A holistic approach to conservation finds people have a place in the natural world and a responsibility to maintain it.
Science is a multicultural enterprise that benefits from and indeed requires competing views.
While industry bodies fight over who can claim that their mānuka honey is authentic, Māori interests are often left out of the debate.
Many Native languages are dying, and their loss has deep and profound implications for our world.
A double standard exists concerning the acceptance of Traditional Knowledge by practitioners of Western science.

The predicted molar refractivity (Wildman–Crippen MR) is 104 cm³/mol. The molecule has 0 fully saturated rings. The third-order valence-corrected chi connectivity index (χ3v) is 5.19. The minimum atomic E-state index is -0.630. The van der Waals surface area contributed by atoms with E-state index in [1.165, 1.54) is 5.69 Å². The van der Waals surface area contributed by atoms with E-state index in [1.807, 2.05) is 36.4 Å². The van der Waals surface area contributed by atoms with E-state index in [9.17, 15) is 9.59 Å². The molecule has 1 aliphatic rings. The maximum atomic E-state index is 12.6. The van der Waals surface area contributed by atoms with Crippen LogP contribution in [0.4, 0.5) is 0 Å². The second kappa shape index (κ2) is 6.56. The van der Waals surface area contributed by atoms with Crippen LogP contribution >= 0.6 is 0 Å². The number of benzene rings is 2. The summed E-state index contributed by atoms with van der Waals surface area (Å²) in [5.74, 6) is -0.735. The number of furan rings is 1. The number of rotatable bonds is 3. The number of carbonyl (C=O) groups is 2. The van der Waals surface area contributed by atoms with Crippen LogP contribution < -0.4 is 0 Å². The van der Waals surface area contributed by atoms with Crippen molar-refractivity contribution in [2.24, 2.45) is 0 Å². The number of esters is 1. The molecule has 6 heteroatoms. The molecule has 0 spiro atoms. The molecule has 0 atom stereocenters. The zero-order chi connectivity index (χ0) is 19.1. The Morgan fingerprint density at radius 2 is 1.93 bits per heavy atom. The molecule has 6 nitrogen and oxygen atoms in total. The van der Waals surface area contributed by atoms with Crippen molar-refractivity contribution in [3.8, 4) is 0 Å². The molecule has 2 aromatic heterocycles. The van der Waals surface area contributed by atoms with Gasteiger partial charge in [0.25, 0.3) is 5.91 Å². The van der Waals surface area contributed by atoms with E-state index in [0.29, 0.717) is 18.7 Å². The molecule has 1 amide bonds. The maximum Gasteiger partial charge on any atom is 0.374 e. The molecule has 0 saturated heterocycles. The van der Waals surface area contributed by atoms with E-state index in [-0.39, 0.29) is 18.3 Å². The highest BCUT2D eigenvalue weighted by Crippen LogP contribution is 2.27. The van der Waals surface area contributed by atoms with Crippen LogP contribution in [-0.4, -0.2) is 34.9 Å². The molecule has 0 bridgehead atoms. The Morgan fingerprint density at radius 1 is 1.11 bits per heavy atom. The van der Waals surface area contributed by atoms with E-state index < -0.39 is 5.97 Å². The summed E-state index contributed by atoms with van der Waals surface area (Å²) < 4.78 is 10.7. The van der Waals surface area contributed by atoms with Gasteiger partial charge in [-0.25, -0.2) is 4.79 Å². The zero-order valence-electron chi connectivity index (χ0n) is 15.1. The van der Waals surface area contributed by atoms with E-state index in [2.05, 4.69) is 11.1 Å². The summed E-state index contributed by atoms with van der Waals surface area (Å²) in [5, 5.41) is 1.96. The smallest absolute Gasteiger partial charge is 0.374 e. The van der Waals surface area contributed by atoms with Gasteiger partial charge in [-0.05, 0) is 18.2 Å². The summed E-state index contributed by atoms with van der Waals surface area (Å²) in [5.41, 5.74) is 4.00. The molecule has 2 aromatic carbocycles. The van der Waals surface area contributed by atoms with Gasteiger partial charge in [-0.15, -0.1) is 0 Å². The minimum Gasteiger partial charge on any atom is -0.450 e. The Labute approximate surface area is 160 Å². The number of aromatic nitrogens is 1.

Like many Indigenous groups around the world, the James Bay Cree of northern Québec have a disproportionately high rate of diabetes. They’re facing it down with a decidedly Indigenous solution.
In north-east India, children of the Khasi Hills (Meghalaya) learn slash and burn cultivation, an intergenerational yet controversial indigenous practice.
Knowledge is power. If you own it, you can control those without it. Since so much knowledge about Africa doesn't sit on the continent, it's apparent that Africa lacks power in this regard.
The decolonisation debate in South Africa's universities raises critical issues about the relationship between power, knowledge and learning.
Traditional knowledge that drives indigenous communities’ innovation in agriculture, medicine and conservation is not protected by existing international law.